Saturday, June 16, 2012
Book Review: Twitterpated by Melanie Jacobson
Author: Melanie Jacobson
Enjoyment Rating: ***
Source: Kindle for iPad
Books I've read this year: 75
Once again, I spent money on a romance novel, and I blame Melanie Jacobson for it. Her Whitney finalist novels, The List and Not My Type, were so enjoyable to read and so insightful about Mormon culture that I decided I would buy her next book too.
Twitterpated takes place in Seattle, where Jessie Taylor doesn't do much but work. She certainly doesn't date-- she's not into the guys in her singles ward and, besides, she's scared off after the missionary she waited for dumped her for a sister missionary from his mission. Her roommate recognizes that Jessie is going to work herself to death without having any fun, so she secretly puts up Jessie's profile on an LDS dating website. Jessie is furious, at least until Ben's profile shows up. Ben seems to be a perfect match for Jessie-- he's handsome and gentlemanly and successful, but he quickly starts to feel jealous of Jessie's single-minded devotion to being a CPA.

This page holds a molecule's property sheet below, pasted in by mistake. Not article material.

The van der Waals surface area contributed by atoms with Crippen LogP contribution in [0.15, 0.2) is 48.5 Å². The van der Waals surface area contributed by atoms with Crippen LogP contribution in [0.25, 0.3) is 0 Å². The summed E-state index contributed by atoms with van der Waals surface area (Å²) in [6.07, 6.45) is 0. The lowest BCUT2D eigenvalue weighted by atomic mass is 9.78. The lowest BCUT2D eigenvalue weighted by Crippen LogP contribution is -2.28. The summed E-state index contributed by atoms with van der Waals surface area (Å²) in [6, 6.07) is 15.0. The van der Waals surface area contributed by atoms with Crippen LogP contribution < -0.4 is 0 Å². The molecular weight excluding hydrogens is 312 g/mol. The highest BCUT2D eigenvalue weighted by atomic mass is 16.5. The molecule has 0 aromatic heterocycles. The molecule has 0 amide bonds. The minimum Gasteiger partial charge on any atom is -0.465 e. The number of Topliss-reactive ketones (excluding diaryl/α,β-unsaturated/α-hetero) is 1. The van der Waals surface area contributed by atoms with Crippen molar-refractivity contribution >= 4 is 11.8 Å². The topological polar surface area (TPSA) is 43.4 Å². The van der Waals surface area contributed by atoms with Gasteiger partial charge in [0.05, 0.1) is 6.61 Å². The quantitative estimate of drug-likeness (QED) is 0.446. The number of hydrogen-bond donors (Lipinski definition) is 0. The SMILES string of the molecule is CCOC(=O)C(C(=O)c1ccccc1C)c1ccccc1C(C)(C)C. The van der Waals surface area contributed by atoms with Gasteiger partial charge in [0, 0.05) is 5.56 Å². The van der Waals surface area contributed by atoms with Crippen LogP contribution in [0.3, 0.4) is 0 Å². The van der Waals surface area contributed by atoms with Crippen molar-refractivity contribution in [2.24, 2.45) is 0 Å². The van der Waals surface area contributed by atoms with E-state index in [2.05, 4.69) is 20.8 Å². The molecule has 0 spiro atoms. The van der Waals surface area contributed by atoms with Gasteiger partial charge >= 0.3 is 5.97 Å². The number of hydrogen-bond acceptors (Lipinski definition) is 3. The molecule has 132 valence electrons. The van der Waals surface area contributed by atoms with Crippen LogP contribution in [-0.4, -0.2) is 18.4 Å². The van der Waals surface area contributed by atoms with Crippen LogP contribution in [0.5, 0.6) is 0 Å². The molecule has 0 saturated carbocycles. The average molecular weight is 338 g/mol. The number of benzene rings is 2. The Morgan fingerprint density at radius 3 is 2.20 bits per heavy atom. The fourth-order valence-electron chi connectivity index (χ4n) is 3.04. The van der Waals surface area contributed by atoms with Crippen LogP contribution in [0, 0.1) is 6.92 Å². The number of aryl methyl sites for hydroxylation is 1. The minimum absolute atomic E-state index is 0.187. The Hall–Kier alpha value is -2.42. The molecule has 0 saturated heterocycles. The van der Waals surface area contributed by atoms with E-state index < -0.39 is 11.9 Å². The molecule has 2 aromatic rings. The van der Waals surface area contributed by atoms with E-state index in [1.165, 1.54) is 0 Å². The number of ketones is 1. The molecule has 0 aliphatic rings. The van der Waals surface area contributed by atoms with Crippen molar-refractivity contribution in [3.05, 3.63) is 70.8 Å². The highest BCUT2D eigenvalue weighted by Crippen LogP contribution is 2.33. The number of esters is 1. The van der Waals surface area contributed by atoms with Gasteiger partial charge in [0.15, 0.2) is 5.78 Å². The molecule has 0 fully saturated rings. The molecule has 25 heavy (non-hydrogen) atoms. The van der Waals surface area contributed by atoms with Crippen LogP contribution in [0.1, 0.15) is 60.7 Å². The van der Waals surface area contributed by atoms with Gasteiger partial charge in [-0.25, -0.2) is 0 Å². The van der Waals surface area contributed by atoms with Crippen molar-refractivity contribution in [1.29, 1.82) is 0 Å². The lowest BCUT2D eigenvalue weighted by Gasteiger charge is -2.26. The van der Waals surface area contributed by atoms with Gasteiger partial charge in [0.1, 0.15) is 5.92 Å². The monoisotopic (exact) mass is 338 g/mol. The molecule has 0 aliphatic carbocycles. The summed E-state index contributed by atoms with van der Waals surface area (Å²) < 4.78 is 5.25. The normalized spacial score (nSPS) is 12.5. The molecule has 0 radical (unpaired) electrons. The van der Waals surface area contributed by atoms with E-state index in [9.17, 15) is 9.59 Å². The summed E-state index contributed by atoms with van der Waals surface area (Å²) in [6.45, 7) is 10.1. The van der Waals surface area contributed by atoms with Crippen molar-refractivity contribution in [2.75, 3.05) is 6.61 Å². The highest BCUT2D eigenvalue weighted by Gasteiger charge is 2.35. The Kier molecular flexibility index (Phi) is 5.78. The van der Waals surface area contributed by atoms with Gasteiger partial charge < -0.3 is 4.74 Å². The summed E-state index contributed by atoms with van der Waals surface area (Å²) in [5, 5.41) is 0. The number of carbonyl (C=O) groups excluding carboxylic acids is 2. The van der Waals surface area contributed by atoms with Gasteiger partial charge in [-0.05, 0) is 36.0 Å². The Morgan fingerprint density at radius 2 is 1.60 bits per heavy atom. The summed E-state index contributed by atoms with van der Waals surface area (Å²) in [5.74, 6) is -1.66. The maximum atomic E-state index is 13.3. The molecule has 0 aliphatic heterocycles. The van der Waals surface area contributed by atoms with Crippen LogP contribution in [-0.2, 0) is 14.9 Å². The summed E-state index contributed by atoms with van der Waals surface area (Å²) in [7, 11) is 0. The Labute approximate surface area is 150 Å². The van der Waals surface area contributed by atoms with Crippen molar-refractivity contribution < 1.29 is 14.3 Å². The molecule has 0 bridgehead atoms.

I don't think there's any question that Ben and Jessie will end up together. I like this about the novel, because it's a lot like real life. These are two people who are crazy about each other, but they have to take some time to figure out how to open their lives to make room for the other person. They also both have some issues from past relationships that make them skittish about entering new relationships. Jessie is a workaholic because she hates to fail. She feels that she desperately failed when she got dumped by the missionary she'd waited for, and so she's reluctant to put herself out there and fail again. Ben was once engaged to a girl who used working as an excuse for not really being all that into him. I think these are important issues, and issues that can be interesting to read about in fiction, but I wonder if the romance genre really allows for deep exploration, because the whole thing seems wrapped up pretty quickly. Similarly, there's a really interesting side story where Jessie's roommate, who is not active in the church, goes on a self-improvement binge. After one morning going to church with Jessie's family, she seems headed back down the path toward activity. I wanted more from that side story-- it seemed too compelling to gloss it over. Finally, because the story starts with the scene where Jessie discovers her dating profile and we haven't had much of a chance to see her neuroses in action, it takes some time for a reader to adapt and see that these are big hangups for her. I felt like Ben recognized that Jessie had issues even before I as a reader did (I thought he was being kind of a whiny baby), and that would have been avoided if I'd had a better sense of her as a character before I saw her with Ben. All in all, a fun read, but this book had the potential to be a lot more than a fun read too.